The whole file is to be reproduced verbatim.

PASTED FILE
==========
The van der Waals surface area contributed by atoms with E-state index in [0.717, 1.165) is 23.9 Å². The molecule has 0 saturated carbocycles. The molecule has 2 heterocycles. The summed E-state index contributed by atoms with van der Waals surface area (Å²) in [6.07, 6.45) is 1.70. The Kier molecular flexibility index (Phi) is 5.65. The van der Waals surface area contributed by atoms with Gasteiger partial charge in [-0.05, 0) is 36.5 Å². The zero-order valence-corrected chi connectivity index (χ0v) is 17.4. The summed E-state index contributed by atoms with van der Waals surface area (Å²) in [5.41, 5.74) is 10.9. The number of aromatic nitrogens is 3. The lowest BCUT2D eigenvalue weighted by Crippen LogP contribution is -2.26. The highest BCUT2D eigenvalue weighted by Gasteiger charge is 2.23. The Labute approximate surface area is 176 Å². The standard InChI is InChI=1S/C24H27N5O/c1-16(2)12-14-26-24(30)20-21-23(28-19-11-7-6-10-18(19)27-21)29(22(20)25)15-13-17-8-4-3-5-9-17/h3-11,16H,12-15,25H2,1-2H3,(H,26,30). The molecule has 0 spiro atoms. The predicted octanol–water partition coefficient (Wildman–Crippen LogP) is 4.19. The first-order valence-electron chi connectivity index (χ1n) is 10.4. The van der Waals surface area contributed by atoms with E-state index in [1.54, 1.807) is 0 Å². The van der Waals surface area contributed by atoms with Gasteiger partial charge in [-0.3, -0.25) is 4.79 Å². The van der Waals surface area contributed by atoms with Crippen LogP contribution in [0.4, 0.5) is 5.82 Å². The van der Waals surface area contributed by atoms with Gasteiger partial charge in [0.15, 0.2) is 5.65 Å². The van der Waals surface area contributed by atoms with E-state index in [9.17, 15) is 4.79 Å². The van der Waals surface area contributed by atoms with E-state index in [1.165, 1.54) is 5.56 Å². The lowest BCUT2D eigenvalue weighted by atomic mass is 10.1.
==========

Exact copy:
The van der Waals surface area contributed by atoms with E-state index in [0.717, 1.165) is 23.9 Å². The molecule has 0 saturated carbocycles. The molecule has 2 heterocycles. The summed E-state index contributed by atoms with van der Waals surface area (Å²) in [6.07, 6.45) is 1.70. The Kier molecular flexibility index (Phi) is 5.65. The van der Waals surface area contributed by atoms with Gasteiger partial charge in [-0.05, 0) is 36.5 Å². The zero-order valence-corrected chi connectivity index (χ0v) is 17.4. The summed E-state index contributed by atoms with van der Waals surface area (Å²) in [5.41, 5.74) is 10.9. The number of aromatic nitrogens is 3. The lowest BCUT2D eigenvalue weighted by Crippen LogP contribution is -2.26. The highest BCUT2D eigenvalue weighted by Gasteiger charge is 2.23. The Labute approximate surface area is 176 Å². The standard InChI is InChI=1S/C24H27N5O/c1-16(2)12-14-26-24(30)20-21-23(28-19-11-7-6-10-18(19)27-21)29(22(20)25)15-13-17-8-4-3-5-9-17/h3-11,16H,12-15,25H2,1-2H3,(H,26,30). The molecule has 0 spiro atoms. The predicted octanol–water partition coefficient (Wildman–Crippen LogP) is 4.19. The first-order valence-electron chi connectivity index (χ1n) is 10.4. The van der Waals surface area contributed by atoms with E-state index in [1.54, 1.807) is 0 Å². The van der Waals surface area contributed by atoms with Gasteiger partial charge in [-0.3, -0.25) is 4.79 Å². The van der Waals surface area contributed by atoms with Crippen LogP contribution in [0.4, 0.5) is 5.82 Å². The van der Waals surface area contributed by atoms with Gasteiger partial charge in [0.15, 0.2) is 5.65 Å². The van der Waals surface area contributed by atoms with E-state index in [9.17, 15) is 4.79 Å². The van der Waals surface area contributed by atoms with E-state index in [1.165, 1.54) is 5.56 Å². The lowest BCUT2D eigenvalue weighted by atomic mass is 10.1.